This single arm phase II clinical trial used the Simon’s two-stage minimax design to explore efficacy of phenelzine for recurrent prostate cancer with the primary endpoint of detecting a PSA decline of ≥50% from the baseline value obtained at study entry (PSA50%) . The null hypothesis of a phenelzine PSA response ≤5% was compared with the alternate hypothesis of ≥20% (H0: P0 ≤ 0.05 vs H1: P1 ≥ 0.2). In the first stage 12 subjects were required, the study was to be stopped if the response was observed in only one patient. As PSA 50% response was noted in 2 of the first 12 subjects, the study was expanded toward the goal of enrolling 21 subjects. However, due to funding limitations, the trial was stopped after 20 subjects were enrolled. A post hoc power analysis showed that by relaxing the power from 0.80 to 0.78 and maintaining the same significance level of 0.08, 20 subjects were sufficient to examine the original hypothesis.
The National Cancer Institute Common Terminology Criteria (version 4.0) was used to evaluate patient toxicity during each cycle. Adverse events were reported to authorities as required by institutional and regulatory guidelines. Every effort was made to administer the regimen at full dose, as tolerated. Standard supportive care measures were employed according to routine local practice. Subjects with a significant history of major psychiatric disorder (major depression, mania) were excluded and all subjects were screened for current psychopathology with the Hospital Anxiety and Depression Scale (HADS) .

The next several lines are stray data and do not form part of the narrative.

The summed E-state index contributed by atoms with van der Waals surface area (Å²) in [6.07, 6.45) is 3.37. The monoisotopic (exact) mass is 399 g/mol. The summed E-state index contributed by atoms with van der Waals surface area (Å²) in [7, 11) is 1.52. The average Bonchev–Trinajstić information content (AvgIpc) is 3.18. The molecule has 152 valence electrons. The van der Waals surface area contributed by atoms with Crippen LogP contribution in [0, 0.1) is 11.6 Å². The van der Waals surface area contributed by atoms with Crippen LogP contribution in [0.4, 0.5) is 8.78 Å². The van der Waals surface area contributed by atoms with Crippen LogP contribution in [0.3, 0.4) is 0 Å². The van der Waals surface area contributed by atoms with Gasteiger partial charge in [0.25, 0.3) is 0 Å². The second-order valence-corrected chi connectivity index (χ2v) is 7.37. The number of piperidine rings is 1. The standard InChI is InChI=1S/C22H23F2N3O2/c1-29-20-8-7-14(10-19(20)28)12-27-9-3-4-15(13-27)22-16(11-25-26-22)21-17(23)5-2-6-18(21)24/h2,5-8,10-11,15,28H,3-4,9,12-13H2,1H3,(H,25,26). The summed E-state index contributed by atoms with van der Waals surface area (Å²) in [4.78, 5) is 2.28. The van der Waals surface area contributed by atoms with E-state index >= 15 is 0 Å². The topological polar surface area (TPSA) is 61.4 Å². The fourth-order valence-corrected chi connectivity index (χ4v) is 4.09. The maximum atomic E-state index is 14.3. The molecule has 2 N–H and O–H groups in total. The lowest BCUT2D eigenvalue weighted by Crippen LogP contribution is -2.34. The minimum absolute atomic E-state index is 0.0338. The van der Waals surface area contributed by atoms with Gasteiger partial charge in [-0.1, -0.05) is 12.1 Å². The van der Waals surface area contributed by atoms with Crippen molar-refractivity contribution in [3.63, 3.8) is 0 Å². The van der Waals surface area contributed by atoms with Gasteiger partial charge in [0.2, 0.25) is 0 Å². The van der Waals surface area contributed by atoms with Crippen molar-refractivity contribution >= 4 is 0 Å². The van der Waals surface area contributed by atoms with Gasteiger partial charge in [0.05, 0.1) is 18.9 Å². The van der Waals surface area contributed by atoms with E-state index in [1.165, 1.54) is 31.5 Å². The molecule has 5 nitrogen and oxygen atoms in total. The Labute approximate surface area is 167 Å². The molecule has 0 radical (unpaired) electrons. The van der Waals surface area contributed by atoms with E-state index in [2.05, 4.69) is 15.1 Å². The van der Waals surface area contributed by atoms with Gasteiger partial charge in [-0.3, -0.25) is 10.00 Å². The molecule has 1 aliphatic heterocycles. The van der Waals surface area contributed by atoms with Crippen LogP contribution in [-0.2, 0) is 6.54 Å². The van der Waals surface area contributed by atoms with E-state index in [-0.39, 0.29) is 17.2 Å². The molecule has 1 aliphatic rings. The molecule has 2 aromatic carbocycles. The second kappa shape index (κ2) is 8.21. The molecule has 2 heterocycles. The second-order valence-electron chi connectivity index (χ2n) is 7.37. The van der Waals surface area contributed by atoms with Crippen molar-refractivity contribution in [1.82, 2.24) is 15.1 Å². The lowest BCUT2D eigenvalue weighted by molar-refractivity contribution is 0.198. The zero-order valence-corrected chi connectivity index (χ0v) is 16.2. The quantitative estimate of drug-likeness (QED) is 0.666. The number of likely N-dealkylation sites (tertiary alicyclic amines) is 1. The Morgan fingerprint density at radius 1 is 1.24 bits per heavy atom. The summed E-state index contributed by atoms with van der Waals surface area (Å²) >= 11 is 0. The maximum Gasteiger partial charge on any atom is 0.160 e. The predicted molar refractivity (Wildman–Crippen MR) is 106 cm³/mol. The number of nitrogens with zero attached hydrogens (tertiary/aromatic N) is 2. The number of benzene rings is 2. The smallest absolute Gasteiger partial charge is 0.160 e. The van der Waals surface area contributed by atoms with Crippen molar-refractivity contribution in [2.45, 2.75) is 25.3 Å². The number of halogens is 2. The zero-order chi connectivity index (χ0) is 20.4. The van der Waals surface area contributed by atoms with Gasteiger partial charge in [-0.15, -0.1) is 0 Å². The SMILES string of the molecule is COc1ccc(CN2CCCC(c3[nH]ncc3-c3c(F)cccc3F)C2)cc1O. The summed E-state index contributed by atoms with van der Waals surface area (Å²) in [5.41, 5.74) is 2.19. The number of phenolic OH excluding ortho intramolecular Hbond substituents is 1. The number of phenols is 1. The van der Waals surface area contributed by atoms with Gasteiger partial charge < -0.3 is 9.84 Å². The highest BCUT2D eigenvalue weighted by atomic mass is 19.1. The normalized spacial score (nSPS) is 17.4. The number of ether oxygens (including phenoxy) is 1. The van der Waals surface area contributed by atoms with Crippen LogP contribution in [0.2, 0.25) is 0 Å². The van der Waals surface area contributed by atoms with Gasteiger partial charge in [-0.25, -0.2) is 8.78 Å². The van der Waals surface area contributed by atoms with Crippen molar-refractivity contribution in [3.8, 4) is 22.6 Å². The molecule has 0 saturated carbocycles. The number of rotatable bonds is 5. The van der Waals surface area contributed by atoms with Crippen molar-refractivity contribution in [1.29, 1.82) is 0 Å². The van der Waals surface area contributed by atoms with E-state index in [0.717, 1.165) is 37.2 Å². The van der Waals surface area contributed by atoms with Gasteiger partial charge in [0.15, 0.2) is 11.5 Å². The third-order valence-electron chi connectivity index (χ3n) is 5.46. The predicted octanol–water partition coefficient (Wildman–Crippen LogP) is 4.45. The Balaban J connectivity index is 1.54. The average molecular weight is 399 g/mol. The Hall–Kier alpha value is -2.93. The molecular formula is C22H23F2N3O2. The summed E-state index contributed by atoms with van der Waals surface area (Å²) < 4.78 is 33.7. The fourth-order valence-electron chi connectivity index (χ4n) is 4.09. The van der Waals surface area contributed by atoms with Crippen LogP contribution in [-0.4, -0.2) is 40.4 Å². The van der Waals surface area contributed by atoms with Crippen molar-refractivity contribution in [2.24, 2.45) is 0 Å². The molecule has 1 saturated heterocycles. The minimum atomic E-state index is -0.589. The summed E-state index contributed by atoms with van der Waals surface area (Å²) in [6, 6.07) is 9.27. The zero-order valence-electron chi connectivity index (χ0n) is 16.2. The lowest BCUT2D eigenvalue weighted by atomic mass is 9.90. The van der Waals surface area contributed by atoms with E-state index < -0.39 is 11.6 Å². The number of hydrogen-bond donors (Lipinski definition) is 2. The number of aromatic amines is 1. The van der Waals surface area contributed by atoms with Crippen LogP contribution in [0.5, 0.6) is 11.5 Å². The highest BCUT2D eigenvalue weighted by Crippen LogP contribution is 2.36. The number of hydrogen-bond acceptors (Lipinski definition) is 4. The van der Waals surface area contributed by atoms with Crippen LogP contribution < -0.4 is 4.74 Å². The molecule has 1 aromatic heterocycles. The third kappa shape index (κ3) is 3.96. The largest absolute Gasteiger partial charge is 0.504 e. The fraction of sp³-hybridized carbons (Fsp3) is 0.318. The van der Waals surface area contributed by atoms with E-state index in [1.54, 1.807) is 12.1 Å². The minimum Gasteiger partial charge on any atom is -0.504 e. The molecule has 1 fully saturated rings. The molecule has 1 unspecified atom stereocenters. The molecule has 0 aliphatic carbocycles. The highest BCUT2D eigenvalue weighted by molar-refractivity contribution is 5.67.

Patient self-reporting was used to monitor effect on mood symptoms using the HADS questionnaire, which was administered at screening and prior to the start of every 3rd cycle thereafter. The HADS consists of a total of 14 items (HADS-T) used to assess anxiety (HADS-A, seven items) or depression (HADS-D, seven items) with scores ranging from 0 to 3 for each item . Subjects with score ≥11 on depression or anxiety HADS subdomains were discussed with the principal investigator before beginning or continuing on treatment.
Phenelzine was given orally starting on Cycle 1 Day 1 with each cycle consisting of 28 days. A dose escalation schedule was employed during the first 2 weeks of treatment to reach a target dose of 30 mg twice daily (total 60 mg/day) summarized as: (1) 15 mg once daily × 4 days; (2) 15 mg twice daily × 4 days; (3) 30 mg morning/15 mg evening; and (4) 30 mg twice daily. After safety and tolerance were demonstrated in the first 10 subjects, the protocol was revised to include an additional dose level (45 mg twice daily) for patients treated at the target dose for ≥3 cycles without any grade ≥2 adverse events based on the FDA approved dose used for depression . Phenelzine was held for any drug-related toxicity considered ≥grade 3 or any grade 2 toxicity considered particularly bothersome to the subject at the discretion of the treating physician. For any study-related toxicities requiring treatment interruption, phenelzine was restarted according to the same dose escalation schedule as cycle 1 toward a target dose one level below the prior dose at which toxicity occurred. Reasons for treatment discontinuation included: treatment interruption for >2 weeks for study-related toxicity, clinical progression, patient preference, or discretion of the treating physician. In all cases of treatment discontinuation, a taper schedule, decreasing phenelzine doses in increments of 15 mg every 4 days, was employed when possible. PSA levels were assessed at baseline and on day 1 of every 28 ± 5 day cycle.